The Idea Of Me by Theresa C. Gaynord

I realize I tend to surround myself

around fears and self-protection,

an emotionally tough lesson I learned

from very early on; the women in my

life, my teachers. I get like this

sometimes, insecure, scared, anything

but confident. I feel so drained, yet

at the same time, I feel a strong sense

of emotional balance. I’ve learned

to trust my instincts, they’re not always

wrong.

 

Last night I dreamt of wax, paraffin wax,

the kind you make candles with. I watched

it melt gradually over a burner, feeling a

symbolic alignment to it, not so much on

a physical level but on an intellectual level;

the way I arrange thoughts around in my

head, the way they come out of me a certain

way. It doesn’t take long for me to find a

rhythm, there’s great power in the weaving of

change, great ways to gently start over, with

growth, choice of direction and wholeness.

 

I feel like I’ve been blindsided again, there’s

that negative energy that always manages to

make itself known when you’re at your most

vulnerable. It seeps in, like the coloring and

fragrance you add to wax after it has melted,

when it calls you to the past, beckoning you

to connect A with B, through issues that must

be molded and resolved. It’s the same sense

I had when I held my sister’s favorite bracelet,

the Mexican silver one bought in Taxco with

the red onyx stones, the one that remains

 

scented by her. The patterns of colors are the

same, but the texture of the stones is so different,

one from the other. I pass my fingers over it, and

I get the odd sense of years moving backward in

time, and I am joined by the remains that are still

very much a part of my life and my heart. If there

ever was a foolish notion of happily ever after, I am

not consciously aware of it. I think that kind of role

requires trust; faith and support, in sync with soul-

expansion; natural, healthy that doesn’t make you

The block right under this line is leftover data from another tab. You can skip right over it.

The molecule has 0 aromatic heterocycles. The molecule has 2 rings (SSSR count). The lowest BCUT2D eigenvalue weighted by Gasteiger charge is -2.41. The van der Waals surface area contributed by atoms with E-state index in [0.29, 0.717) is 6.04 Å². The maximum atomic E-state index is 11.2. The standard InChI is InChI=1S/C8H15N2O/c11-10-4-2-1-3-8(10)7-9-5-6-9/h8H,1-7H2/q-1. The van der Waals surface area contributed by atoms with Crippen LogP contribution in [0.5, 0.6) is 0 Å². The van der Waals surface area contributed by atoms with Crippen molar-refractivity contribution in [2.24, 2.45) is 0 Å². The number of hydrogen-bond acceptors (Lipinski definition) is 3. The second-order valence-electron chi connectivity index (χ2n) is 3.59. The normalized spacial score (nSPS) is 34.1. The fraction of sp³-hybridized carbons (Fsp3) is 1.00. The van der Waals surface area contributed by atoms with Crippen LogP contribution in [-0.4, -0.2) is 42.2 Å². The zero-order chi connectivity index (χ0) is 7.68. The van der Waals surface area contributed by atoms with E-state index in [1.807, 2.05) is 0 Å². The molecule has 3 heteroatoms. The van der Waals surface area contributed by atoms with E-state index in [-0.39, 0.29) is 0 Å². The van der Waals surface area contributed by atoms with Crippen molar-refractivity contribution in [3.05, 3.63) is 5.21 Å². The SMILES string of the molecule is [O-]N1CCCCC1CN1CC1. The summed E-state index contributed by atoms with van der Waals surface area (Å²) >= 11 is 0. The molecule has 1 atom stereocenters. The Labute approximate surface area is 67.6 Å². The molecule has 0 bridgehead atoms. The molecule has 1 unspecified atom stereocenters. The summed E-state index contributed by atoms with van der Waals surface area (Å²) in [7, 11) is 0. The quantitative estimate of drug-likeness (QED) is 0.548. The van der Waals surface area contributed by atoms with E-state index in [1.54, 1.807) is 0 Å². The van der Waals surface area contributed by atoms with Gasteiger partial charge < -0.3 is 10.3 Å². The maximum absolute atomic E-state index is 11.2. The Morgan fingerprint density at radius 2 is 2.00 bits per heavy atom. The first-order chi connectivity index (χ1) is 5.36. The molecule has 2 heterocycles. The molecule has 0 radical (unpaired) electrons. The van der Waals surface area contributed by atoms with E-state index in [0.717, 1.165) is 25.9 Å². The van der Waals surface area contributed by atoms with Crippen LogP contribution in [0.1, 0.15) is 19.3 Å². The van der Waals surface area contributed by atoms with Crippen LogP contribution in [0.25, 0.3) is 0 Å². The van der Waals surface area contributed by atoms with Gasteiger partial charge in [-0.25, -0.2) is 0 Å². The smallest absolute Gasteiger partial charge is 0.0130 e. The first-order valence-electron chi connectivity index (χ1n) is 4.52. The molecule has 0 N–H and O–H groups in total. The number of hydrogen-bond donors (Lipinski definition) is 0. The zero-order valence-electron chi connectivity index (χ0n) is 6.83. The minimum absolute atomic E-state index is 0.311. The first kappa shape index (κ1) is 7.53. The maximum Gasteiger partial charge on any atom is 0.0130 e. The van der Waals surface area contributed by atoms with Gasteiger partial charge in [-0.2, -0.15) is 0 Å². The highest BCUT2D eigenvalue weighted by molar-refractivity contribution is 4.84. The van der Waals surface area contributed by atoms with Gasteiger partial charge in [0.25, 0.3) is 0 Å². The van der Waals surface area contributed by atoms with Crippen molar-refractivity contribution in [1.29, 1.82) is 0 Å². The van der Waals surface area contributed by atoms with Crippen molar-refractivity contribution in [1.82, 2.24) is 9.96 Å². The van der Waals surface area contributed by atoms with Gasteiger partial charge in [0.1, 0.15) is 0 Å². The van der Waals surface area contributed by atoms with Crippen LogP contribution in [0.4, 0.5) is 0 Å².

question your own sanity.

 

It’s funny how the layers formed on her bracelet. I

wonder if they always felt abrasive-like, when Jose

first presented it to her as an engagement gift, a

promise of true love. I’m sure at one time it needed

some fine tuning, some adjustment made because it

was too big for her wrist. There must have been

reassurances, good, exciting, and worthwhile;

something special that made her feel genuine about

expressing her experience with all; something

awesome before it went scary, before everything

liquefied and slipped away.

 

I can visualize myself out on the ledge of our high rise

threatening to jump just as she did, when Jose left

her for that Japanese girl, the one he said was sexier

than She, the one who wasn’t carrying his baby. I don’t

know what qualifies full grounding, but I do know

it doesn’t come in the form of loss, and certainly

not in the form of a miscarriage. When the rug has

been pulled out from under you, you tend to fall before

you even know what has happened and I’ve learned that

sometimes you can’t even shake that feeling of

apprehension, that will always be a part of you,

 

waiting for the crash, the fall. It’s about the same

time where you stop talking, when you no longer

feel the need to keep anything from anyone nor to

tell everyone everything. My mom was the same way.

She had all these vague frustrations that often found their

way to a leather belt, onto my bare skin. It was called

discipline back then, but I knew better. It was in the way

she held that ring. Not her wedding ring, the other one.

All her hopes and desires just exuded from that ring. It

was strange and intense to witness, especially when she

didn’t know I was looking.

 

My brother, now, he was unique. He was the epitome

of the necessary strength and courage one needs to

go on, intuitive, but dismissive of it. I never saw him show

any sign of emotion other than the one time when dad

passed away from cancer; my brother held my father’s

eyeglasses in his hands and cried, there were no words,

and he cried for less than a minute, but I remember. And

I remember he never showed weakness again. Did you

know that some candles hold their sense of peace, even

when there are corresponding physical changes? I’m not

so inclined to color or scent those candles;

 

I just let them be. I’ve got a better insight now, I think.

Some conversations are best left for later, some, never.

I wonder if all men are like my brother, all women like my

sister and mother, particularly within the family structure;

esoteric. I find it curious what we base knowledge of another on.

For most people, it’s in what is said, you know, that kind

of inherent activity that spills out of their mouths. But, me,

I know better. Individuality is like the dynamics of melting

wax, like the dynamics of most women, who hold deep

secrets within their essence. It’s not always what they say

but what they don’t say that defines them.

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